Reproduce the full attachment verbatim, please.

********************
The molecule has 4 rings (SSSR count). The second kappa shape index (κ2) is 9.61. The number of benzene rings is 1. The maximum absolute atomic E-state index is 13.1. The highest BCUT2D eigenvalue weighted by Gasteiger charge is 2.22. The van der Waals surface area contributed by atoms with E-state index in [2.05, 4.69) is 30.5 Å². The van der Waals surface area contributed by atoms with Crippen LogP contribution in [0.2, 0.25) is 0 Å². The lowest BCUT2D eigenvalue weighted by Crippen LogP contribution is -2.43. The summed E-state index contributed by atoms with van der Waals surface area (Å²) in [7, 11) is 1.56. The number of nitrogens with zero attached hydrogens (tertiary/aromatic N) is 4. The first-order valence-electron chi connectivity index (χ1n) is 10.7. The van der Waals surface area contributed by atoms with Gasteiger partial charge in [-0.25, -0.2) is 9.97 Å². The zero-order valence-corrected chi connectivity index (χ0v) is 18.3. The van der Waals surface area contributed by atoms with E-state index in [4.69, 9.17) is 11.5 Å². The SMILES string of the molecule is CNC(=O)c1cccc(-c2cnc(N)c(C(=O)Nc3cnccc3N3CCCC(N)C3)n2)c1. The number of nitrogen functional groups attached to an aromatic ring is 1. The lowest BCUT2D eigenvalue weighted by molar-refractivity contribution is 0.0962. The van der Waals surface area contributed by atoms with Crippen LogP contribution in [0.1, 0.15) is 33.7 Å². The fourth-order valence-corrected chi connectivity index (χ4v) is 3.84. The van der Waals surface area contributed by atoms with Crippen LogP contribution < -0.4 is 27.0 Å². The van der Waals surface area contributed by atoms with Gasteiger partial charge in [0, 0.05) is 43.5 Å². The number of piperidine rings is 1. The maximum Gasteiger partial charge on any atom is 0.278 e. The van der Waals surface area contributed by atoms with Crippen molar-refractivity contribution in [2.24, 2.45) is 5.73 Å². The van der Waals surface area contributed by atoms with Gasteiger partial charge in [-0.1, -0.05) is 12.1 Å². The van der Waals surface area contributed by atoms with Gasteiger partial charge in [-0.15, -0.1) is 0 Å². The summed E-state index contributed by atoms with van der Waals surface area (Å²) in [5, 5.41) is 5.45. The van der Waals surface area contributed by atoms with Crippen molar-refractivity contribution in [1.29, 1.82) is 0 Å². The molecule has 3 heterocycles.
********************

The molecule has 4 rings (SSSR count). The second kappa shape index (κ2) is 9.61. The number of benzene rings is 1. The maximum absolute atomic E-state index is 13.1. The highest BCUT2D eigenvalue weighted by Gasteiger charge is 2.22. The van der Waals surface area contributed by atoms with E-state index in [2.05, 4.69) is 30.5 Å². The van der Waals surface area contributed by atoms with Crippen LogP contribution in [0.2, 0.25) is 0 Å². The lowest BCUT2D eigenvalue weighted by Crippen LogP contribution is -2.43. The summed E-state index contributed by atoms with van der Waals surface area (Å²) in [7, 11) is 1.56. The number of nitrogens with zero attached hydrogens (tertiary/aromatic N) is 4. The first-order valence-electron chi connectivity index (χ1n) is 10.7. The van der Waals surface area contributed by atoms with Gasteiger partial charge in [-0.25, -0.2) is 9.97 Å². The zero-order valence-corrected chi connectivity index (χ0v) is 18.3. The van der Waals surface area contributed by atoms with E-state index in [4.69, 9.17) is 11.5 Å². The SMILES string of the molecule is CNC(=O)c1cccc(-c2cnc(N)c(C(=O)Nc3cnccc3N3CCCC(N)C3)n2)c1. The number of nitrogen functional groups attached to an aromatic ring is 1. The lowest BCUT2D eigenvalue weighted by molar-refractivity contribution is 0.0962. The van der Waals surface area contributed by atoms with Crippen LogP contribution in [0.1, 0.15) is 33.7 Å². The fourth-order valence-corrected chi connectivity index (χ4v) is 3.84. The van der Waals surface area contributed by atoms with Crippen LogP contribution < -0.4 is 27.0 Å². The van der Waals surface area contributed by atoms with Gasteiger partial charge in [0, 0.05) is 43.5 Å². The number of piperidine rings is 1. The maximum Gasteiger partial charge on any atom is 0.278 e. The van der Waals surface area contributed by atoms with Crippen molar-refractivity contribution in [2.24, 2.45) is 5.73 Å². The van der Waals surface area contributed by atoms with Gasteiger partial charge in [-0.1, -0.05) is 12.1 Å². The van der Waals surface area contributed by atoms with Gasteiger partial charge in [-0.15, -0.1) is 0 Å². The summed E-state index contributed by atoms with van der Waals surface area (Å²) in [5, 5.41) is 5.45. The van der Waals surface area contributed by atoms with Crippen molar-refractivity contribution in [1.29, 1.82) is 0 Å². The molecule has 3 heterocycles.